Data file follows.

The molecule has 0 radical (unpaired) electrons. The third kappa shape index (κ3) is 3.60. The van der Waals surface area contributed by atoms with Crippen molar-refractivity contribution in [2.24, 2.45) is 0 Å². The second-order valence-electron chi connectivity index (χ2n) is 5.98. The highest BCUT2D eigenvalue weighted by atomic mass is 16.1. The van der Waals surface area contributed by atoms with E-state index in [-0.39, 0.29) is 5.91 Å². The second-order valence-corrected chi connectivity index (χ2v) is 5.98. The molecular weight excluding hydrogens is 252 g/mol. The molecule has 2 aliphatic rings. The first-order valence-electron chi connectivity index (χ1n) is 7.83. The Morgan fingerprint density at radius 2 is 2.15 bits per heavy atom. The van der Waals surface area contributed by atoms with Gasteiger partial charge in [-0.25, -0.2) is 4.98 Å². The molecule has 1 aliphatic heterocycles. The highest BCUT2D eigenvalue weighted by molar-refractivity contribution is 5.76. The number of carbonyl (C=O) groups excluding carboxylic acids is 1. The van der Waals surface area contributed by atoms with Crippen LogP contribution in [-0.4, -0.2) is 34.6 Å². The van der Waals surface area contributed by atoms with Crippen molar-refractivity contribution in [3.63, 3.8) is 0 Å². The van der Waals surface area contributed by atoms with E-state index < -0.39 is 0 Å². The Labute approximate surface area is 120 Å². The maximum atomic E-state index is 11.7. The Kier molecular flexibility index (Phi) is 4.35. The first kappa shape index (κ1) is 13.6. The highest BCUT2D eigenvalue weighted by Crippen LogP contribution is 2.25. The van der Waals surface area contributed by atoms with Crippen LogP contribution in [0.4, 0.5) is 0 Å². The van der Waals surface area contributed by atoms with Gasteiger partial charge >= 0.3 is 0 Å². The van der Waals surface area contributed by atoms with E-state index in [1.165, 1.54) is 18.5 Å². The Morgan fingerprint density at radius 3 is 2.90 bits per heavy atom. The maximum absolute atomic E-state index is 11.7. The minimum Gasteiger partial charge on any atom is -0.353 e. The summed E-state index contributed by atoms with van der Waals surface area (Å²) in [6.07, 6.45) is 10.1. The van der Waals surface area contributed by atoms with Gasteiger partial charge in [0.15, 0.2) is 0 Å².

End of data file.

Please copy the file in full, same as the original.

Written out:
The molecule has 0 radical (unpaired) electrons. The third kappa shape index (κ3) is 3.60. The van der Waals surface area contributed by atoms with Crippen molar-refractivity contribution in [2.24, 2.45) is 0 Å². The second-order valence-electron chi connectivity index (χ2n) is 5.98. The highest BCUT2D eigenvalue weighted by atomic mass is 16.1. The van der Waals surface area contributed by atoms with E-state index in [-0.39, 0.29) is 5.91 Å². The second-order valence-corrected chi connectivity index (χ2v) is 5.98. The molecular weight excluding hydrogens is 252 g/mol. The molecule has 2 aliphatic rings. The first-order valence-electron chi connectivity index (χ1n) is 7.83. The Morgan fingerprint density at radius 2 is 2.15 bits per heavy atom. The van der Waals surface area contributed by atoms with Gasteiger partial charge in [-0.25, -0.2) is 4.98 Å². The molecule has 1 aliphatic heterocycles. The highest BCUT2D eigenvalue weighted by molar-refractivity contribution is 5.76. The number of carbonyl (C=O) groups excluding carboxylic acids is 1. The van der Waals surface area contributed by atoms with Crippen LogP contribution in [-0.4, -0.2) is 34.6 Å². The van der Waals surface area contributed by atoms with Crippen molar-refractivity contribution in [3.63, 3.8) is 0 Å². The van der Waals surface area contributed by atoms with E-state index < -0.39 is 0 Å². The Labute approximate surface area is 120 Å². The maximum atomic E-state index is 11.7. The Kier molecular flexibility index (Phi) is 4.35. The first kappa shape index (κ1) is 13.6. The highest BCUT2D eigenvalue weighted by Crippen LogP contribution is 2.25. The van der Waals surface area contributed by atoms with Crippen LogP contribution in [0.4, 0.5) is 0 Å². The van der Waals surface area contributed by atoms with Gasteiger partial charge >= 0.3 is 0 Å². The van der Waals surface area contributed by atoms with E-state index in [1.165, 1.54) is 18.5 Å². The Morgan fingerprint density at radius 3 is 2.90 bits per heavy atom. The maximum absolute atomic E-state index is 11.7. The minimum Gasteiger partial charge on any atom is -0.353 e. The summed E-state index contributed by atoms with van der Waals surface area (Å²) in [6.07, 6.45) is 10.1. The van der Waals surface area contributed by atoms with Gasteiger partial charge in [0.15, 0.2) is 0 Å².